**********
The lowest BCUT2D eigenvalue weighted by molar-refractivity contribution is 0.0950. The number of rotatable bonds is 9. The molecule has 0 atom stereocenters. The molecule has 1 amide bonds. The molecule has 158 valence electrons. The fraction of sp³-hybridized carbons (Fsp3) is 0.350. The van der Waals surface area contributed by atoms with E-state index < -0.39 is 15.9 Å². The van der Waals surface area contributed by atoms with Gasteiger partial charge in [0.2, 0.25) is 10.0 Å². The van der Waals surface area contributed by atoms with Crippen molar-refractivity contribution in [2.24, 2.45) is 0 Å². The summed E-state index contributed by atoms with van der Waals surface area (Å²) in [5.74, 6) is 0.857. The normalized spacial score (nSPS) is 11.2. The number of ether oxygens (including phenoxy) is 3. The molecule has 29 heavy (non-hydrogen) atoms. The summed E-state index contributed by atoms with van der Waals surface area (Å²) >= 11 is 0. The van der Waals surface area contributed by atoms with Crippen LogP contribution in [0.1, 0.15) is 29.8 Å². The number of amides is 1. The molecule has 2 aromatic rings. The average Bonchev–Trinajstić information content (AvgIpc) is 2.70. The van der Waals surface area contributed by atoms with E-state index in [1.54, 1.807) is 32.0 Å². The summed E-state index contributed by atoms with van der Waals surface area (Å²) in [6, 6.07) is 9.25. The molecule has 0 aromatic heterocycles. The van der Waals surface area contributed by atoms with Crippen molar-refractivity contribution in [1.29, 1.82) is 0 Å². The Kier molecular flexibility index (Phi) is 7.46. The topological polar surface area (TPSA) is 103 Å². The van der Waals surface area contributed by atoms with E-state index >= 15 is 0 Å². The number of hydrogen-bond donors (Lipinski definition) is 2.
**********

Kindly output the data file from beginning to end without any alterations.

The lowest BCUT2D eigenvalue weighted by molar-refractivity contribution is 0.0950. The number of rotatable bonds is 9. The molecule has 0 atom stereocenters. The molecule has 1 amide bonds. The molecule has 158 valence electrons. The fraction of sp³-hybridized carbons (Fsp3) is 0.350. The van der Waals surface area contributed by atoms with E-state index < -0.39 is 15.9 Å². The van der Waals surface area contributed by atoms with Gasteiger partial charge in [0.2, 0.25) is 10.0 Å². The van der Waals surface area contributed by atoms with Crippen molar-refractivity contribution in [2.24, 2.45) is 0 Å². The summed E-state index contributed by atoms with van der Waals surface area (Å²) in [5.74, 6) is 0.857. The normalized spacial score (nSPS) is 11.2. The number of ether oxygens (including phenoxy) is 3. The molecule has 29 heavy (non-hydrogen) atoms. The summed E-state index contributed by atoms with van der Waals surface area (Å²) >= 11 is 0. The van der Waals surface area contributed by atoms with Crippen LogP contribution in [0.1, 0.15) is 29.8 Å². The number of amides is 1. The molecule has 2 aromatic rings. The average Bonchev–Trinajstić information content (AvgIpc) is 2.70. The van der Waals surface area contributed by atoms with E-state index in [1.54, 1.807) is 32.0 Å². The summed E-state index contributed by atoms with van der Waals surface area (Å²) in [6, 6.07) is 9.25. The molecule has 0 aromatic heterocycles. The van der Waals surface area contributed by atoms with Crippen molar-refractivity contribution in [1.29, 1.82) is 0 Å². The Kier molecular flexibility index (Phi) is 7.46. The topological polar surface area (TPSA) is 103 Å². The van der Waals surface area contributed by atoms with E-state index >= 15 is 0 Å². The number of hydrogen-bond donors (Lipinski definition) is 2.